DE Lawrence Jackson (Rd.1; 28 overall) – Jackson, who was widely thought to be one of the more complete defensive ends available in the draft, started 14 games and played in all 16 as a rookie and had an up-and-down season. He’s got all you could want from a physical standpoint, but there were concerns about his effort-level during some games. He was held without a tackle in three games and managed to post only 29 tackles and two sacks. He’ll battle with Darryl Tapp and rookie free agent Michael Bennett for the starting position opposite Patrick Kerney, but he needs to maximize his potential in order to avoid having the underachiever label being linked with his name.
TE John Carlson (2; 38) – When Carlson was available with the seventh selection in the second round Seattle was hard-pressed to get their card in to make the selection any faster than they did and he lived up to all the hype by posting 55 receptions for 627 yards and five touchdowns, all team highs. The Notre Dame product struggled some early in the season with drops, but as the season progressed he became a valuable safety-valve for Seattle’s quarterbacks. This season Carlson will be expected to build on his outstanding rookie season and to become a more consistent blocker, but with his work-ethic, that shouldn’t be a problem.
DT Red Bryant (4; 121) – Even though he only played in four games as a rookie and posted eight tackles, a lot is expected out of Bryant who has the size and talent to be a real force if the Seahawks can get him to notch up the intensity more. While at Texas A&M he was seen as a player with a ton of talent that wasn’t realized because he seemed to disappear at times. However he’s had a good offseason and appears to be poised for a breakout season for the Seahawks this fall.
FB Owen Schmitt (5; 163) – Schmitt was an instant legend because of his reputation for breaking helmets, but he wasn’t used much in 2008 due to the presence of Leonard Weaver. However Weaver now resides in Philadelphia, so Schmitt will battle veteran Justin Griffith for the starting fullback postion. He’s an underrated athlete, possessing soft hands and enough quickness to be a good short-yardage option in certain situations.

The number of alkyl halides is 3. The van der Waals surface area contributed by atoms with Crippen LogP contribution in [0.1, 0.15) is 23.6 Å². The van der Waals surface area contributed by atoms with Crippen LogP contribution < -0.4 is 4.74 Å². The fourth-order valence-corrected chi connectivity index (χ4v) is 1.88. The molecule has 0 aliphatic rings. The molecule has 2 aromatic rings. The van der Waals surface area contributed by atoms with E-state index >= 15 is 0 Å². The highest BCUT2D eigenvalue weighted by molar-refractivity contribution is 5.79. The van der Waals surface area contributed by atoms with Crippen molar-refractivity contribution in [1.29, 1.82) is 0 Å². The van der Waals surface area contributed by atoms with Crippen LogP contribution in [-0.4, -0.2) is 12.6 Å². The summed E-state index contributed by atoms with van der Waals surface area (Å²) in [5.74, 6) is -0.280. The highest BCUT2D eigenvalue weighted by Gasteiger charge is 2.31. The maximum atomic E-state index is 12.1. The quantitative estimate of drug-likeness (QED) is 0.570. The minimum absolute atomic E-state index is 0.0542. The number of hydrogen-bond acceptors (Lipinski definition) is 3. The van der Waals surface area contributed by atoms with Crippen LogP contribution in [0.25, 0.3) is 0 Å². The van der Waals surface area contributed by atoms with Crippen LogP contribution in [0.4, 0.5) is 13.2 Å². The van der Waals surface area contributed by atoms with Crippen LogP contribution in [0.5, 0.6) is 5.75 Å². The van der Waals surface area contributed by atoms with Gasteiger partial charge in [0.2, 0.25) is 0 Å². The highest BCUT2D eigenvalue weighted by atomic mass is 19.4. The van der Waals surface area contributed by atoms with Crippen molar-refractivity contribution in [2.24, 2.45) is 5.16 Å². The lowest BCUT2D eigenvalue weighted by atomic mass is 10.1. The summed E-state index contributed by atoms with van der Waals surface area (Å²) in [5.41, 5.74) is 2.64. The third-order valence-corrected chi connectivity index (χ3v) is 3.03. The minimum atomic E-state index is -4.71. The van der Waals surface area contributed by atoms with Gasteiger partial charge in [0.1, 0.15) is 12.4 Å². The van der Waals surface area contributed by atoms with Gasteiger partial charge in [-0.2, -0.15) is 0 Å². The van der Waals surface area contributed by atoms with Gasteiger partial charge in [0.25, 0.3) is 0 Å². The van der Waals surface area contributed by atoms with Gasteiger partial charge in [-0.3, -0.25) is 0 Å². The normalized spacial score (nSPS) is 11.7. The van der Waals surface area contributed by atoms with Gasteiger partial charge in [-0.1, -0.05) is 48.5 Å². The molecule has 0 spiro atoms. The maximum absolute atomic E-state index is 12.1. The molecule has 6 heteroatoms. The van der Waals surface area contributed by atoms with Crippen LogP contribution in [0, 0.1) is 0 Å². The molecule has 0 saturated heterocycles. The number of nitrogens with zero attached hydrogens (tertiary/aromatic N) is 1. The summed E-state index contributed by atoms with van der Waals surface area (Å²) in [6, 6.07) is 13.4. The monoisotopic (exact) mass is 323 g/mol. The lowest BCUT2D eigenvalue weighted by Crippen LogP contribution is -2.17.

RB Justin Forsett (7; 233) – The diminutive back was initially placed on the team’s practice squad after a solid preseason, but then was signed by Indianapolis and played in four games for the Colts before being released and ending up back with Seattle, this time on their active roster, for the rest of the season. Playing in 11 games, Forsett managed to post a 9.9 yard average on 23 punt returns. In order to make the final roster Forsett would have to unseat one of the veterans ahead of him on the roster at the running back position and with WR Nate Burleson back healthy and able to return punts, he’s looking at long odds on making the final roster, but if he sticks he will likely be used in a multitude of ways.
K Brandon Coutu (7; 235) – The talented kicker from Georgia didn’t play for the Seahawks in 2008, but the staff liked him so much they kept him on the roster the entire season which is almost unheard of in today’s NFL. He’ll battle with 14-year veteran Olindo Mare who had an outstanding season in 2008 for the kicker position during training camp. Coutu has a strong leg, but struggles at times with his distance on kickoffs and that is probably the biggest reason that Mare ended up as the main kicker. This year that won’t happen again so the youngster will need to step up big time in August to wrestle a roster spot away from Mare.